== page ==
Few New Zealanders did more to promote the Hauraki Gulf than Jim Holdaway. For decades, he fought for greater protection of the gulf and its islands.
He firmly believed the waters on Auckland's doorstep were a treasure and part of the nation's natural heritage and he did all he could to keep the maritime asset under public control. In conservation circles, many consider him the father of the Hauraki Gulf Marine Park.
Besides that legacy, he assiduously promoted the creation of regional parks and walkways.
Born in Carterton, Mr Holdaway moved north and went to Whangarei High School.
At the start of World War II, he joined the Royal New Zealand Air Force. He completed his training in Canada, graduating with the highest honours on his course.
(Photo Above: August 8, 1941 - Brandon Mayor Frederick H. Young presents plaque to Jim Holdaway for top student in Course 28.)
(Photo of plaque)
In 1942, he was awarded the Distinguished Flying Cross for bravery, carrying out missions with determination and courage.
Citation: F/O. E. A. HOLDAWAY. R.N.Z.A.F., No. 37 Sqn. "F/O. Holdaway has completed many long distance operational flights over Cyrenaica, Crete, and enemy-occupied territory in Egypt. As a captain of aircraft, he proved to be an outstanding figure during the recent emergency. Pressing home each attack with coolness and determination, whatever the opposition, be never failed to complete his mission, sometimes with his aircraft in a state of unserviceability which would have fully justified a return to base."
In 1944, he received a bar after again showing resolution as a pathfinder for heavy bombers in an attack against enemy targets. The citation for his second award noted that the flight-lieutenant returned to his base from a raid over Germany on one engine after his Mosquito fighter- bomber was hit by shrapnel.
In 1945, while still in England, Mr Holdaway married Ann. He brought her home to New Zealand and they started a market garden in Northcote.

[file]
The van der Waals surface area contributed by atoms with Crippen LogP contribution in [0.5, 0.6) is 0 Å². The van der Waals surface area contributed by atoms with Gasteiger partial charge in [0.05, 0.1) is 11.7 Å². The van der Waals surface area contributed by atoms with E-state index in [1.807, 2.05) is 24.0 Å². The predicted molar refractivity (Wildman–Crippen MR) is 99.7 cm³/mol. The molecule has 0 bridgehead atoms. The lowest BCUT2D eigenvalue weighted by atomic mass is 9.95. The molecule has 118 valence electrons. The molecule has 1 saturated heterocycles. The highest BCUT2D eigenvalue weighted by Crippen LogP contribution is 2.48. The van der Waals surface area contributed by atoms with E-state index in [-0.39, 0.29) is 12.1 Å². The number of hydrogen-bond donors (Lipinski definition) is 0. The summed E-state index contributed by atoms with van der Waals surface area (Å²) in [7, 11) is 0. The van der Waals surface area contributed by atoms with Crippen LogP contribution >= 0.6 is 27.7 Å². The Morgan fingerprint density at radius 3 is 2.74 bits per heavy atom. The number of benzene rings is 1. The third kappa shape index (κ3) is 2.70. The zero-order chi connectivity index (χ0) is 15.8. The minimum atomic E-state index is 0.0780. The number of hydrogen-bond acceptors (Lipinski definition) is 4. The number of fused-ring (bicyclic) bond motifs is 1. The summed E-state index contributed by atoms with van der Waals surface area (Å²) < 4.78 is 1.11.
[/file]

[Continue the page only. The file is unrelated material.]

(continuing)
Later, when approaches to the new Auckland Harbour Bridge cut a swathe through the North Shore, the Holdaways bought a 200ha farm in Dairy Flat.
In the early 50s, Mr Holdaway entered local body politics as a Northcote Borough councillor. He was Mayor of Northcote from 1959 to 1963 and then made the jump to regional politics, helping create the Auckland Regional Authority. For 19 years he was a member of Hauraki Gulf Maritime Park Board. His love of nature saw him serve on the Tree Council for many years and was its honorary president.
In the gulf, he was a founding trustee of the Hauturu Supporters Trust, which works to support the special features of Little Barrier Island. He was the first chairman of the Motutapu Restoration Trust.
He loved birds and could be considered a "twitcher" - always keen on sighting a rare species. He was a terrier on the issue of weeds invading the gulf, and did alll he could to eradicate menacing species which threatened the recovery of native plants.
Generous hosts, the Holdaways opened their Northcote property - an urban oasis of native trees - for the many causes they supported. Jim Holdaway is survived by Ann and their children, Nigel, Mark and Sarah.
Leading Aircraftman Robin Arthur Percivall Pott (Course 92) died February 16, 1944. He was the son of Sir George Stanley Pott and of Lady Pott of Clifton Hampden, Berkshire, England.Burial in Brandon Cemetery. (Photo: G. Simpson)